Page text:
How will AFC Leopards end 26-year drought for league title as Gor Mahia take 2023/24 crown?

As the dust finally settles on Gor Mahia’s historic success - winning a record-breaking 21st Football Kenya Federation (FKF) Premier League title - focus shifts to their sworn rivals AFC Leopards, whose last league celebrations date back 26 years.

Formed in 1964 as Abaluhya United Football Club, AFC Leopards, dubbed ‘Ingwe’, lifted the title in 1998 and since then, K’Ogalo have gone ahead to win the trophy nine times, with this season’s success confirming their status as the most dominant team in Kenyan history.

During the triumphant season, Ingwe finished top of the table, three points ahead of second-placed Mumias Sugar to win their 12th title in history.

In the following campaign, Ingwe failed to defend the title, finishing second and it is from then until now that they are still searching for the elusive crown.

AFC Leopards’ last trophy was the FKF Cup, then the GOtv Shield, which arrived on October 20th, 2017, following a 2-0 victory against Kariobangi Sharks. Under coach Robert Matano, Ingwe scored through defender Abdalla Salim and forward Vincent Oburu to win the final and clinch the domestic cup.

Ingwe, who suffered relegation from the top-tier in 2008 but regained straight promotion in 2009 after winning the lower division - National Super League (NSL) - have won the domestic competition 10 times, and the Council of East and Central Africa Football Association (CECAFA) Club Championship, now renamed to Kagame Cup five times.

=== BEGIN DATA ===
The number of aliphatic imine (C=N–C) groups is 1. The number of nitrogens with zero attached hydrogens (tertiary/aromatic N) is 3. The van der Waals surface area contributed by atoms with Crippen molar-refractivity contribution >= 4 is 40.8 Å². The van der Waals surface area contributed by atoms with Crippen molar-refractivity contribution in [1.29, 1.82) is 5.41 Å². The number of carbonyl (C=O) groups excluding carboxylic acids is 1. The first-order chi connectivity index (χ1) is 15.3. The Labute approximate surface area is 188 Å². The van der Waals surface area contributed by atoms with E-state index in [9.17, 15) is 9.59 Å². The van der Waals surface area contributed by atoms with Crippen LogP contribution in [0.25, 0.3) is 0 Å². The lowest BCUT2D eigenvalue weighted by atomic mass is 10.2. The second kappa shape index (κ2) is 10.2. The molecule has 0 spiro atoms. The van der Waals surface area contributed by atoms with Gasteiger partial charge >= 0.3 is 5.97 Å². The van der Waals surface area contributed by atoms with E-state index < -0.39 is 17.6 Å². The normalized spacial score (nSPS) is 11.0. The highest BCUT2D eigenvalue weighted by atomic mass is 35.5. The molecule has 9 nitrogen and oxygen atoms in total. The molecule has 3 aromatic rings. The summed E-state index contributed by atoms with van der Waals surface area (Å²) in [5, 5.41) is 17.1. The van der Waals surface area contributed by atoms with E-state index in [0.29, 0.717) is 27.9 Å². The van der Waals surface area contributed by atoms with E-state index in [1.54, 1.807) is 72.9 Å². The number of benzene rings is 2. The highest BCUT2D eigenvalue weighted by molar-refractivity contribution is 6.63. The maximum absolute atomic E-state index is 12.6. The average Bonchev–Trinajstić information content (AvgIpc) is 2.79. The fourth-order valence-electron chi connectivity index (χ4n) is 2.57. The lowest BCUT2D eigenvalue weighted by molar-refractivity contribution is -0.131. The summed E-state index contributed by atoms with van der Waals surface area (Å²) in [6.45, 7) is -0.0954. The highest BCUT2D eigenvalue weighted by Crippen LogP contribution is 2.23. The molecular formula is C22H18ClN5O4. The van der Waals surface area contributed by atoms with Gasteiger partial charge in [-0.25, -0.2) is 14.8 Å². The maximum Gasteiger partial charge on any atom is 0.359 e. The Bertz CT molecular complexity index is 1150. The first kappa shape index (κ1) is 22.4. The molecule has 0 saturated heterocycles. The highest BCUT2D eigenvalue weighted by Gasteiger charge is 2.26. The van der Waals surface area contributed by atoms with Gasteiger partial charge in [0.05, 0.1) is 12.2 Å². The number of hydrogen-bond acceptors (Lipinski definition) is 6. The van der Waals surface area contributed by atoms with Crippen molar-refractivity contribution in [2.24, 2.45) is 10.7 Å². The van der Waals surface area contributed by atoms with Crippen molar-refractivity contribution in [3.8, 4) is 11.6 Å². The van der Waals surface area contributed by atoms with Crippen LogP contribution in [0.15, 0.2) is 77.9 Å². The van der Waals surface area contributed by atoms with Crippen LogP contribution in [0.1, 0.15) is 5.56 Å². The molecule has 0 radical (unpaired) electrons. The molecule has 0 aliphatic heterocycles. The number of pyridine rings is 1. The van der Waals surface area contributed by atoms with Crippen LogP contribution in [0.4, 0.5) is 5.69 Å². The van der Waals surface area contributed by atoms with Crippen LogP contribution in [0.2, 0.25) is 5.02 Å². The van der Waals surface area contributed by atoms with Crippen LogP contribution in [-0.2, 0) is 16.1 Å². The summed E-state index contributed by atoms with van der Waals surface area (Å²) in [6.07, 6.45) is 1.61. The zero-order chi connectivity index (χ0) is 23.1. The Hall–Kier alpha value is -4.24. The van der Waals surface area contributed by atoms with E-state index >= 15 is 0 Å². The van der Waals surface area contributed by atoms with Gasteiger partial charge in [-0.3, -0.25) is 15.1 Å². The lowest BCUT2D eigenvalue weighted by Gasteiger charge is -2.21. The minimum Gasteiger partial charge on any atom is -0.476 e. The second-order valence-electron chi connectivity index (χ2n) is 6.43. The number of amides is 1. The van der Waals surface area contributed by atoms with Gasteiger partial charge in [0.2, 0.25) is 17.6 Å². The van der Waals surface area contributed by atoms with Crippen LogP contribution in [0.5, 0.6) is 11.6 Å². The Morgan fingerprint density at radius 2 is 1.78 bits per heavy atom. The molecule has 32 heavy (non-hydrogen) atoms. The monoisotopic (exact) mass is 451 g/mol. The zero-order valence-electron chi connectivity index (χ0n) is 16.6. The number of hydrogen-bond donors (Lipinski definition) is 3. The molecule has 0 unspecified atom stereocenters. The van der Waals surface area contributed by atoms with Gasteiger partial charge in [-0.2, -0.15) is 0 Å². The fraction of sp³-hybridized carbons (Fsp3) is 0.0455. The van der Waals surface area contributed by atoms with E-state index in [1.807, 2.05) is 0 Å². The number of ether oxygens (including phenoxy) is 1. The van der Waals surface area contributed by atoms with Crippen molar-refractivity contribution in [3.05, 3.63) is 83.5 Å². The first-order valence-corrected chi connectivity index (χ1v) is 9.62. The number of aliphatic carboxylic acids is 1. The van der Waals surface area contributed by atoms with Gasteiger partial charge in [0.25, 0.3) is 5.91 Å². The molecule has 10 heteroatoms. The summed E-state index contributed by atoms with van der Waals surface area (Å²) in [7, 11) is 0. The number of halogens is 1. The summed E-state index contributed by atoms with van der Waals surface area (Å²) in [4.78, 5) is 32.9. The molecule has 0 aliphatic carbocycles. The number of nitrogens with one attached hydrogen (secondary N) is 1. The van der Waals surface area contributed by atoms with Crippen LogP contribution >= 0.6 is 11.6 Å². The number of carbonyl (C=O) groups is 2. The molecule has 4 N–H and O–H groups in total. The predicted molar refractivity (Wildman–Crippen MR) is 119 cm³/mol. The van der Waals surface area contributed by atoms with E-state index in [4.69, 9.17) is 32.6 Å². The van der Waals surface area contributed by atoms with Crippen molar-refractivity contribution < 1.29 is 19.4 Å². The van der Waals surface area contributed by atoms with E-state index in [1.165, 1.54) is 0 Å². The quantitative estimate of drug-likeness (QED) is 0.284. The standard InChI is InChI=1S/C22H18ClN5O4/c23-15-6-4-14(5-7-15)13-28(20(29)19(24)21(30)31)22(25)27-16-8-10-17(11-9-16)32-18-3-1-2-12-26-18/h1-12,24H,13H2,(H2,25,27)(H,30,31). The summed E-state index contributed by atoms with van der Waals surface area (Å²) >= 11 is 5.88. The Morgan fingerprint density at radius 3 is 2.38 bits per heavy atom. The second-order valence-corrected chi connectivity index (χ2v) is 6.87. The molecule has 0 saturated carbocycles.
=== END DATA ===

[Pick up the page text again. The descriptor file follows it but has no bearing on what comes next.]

Ingwe’s stuttering start to the 2023-24 campaign

So in a nutshell, it is over two decades without a league trophy, and seven years without a major trophy for Ingwe. At the beginning of the campaign, many pundits had predicted Ingwe to mount a strong challenge for the title.

Meanwhile, Ingwe chairman Dan Shikanda remained bullish they had the right balance of experience and youthful blood to help end their trophy drought.

“I have a good idea where we want to go, it is possible and practical so I am convinced this club can return to its fierce days and start to win trophies,” said Shikanda as quoted by People Sports.

“When you look, our current squad is balanced and sharp so I know what I am talking about. I desire that during my time in office, we can win the league title.”

But contrary to many, Ingwe’s season got off to a worst possible start. While rivals Gor Mahia were on a roll, sweeping past their rivals easily and taking command of the 18-team table, Ingwe surprisingly remained winless from their opening seven matches, a performance that dragged them into the relegation zone by the halfway stage.

Ingwe struggled to win matches and lost where they should not have prompting the club’s top management to fire coach Tom Juma and the entire technical bench, replacing him with Tomas Trucha.

AFC Leopards head coach Tomas Trucha
AFC Leopards head coach Tomas TruchaSportPicha

The arrival of the Czech tactician somehow galvanised the Den as the team started to register positive results, hauling themselves out of the drop zone.

By matchday 31 when Gor Mahia got crowned after amassing an unassailable 67 points, Ingwe found themselves sixth with 47 points, accumulated from 12 wins, 11 draws and eight defeats. But what is ailing AFC Leopards?

FKF Premier League standings
FKF Premier League standingsFlashscore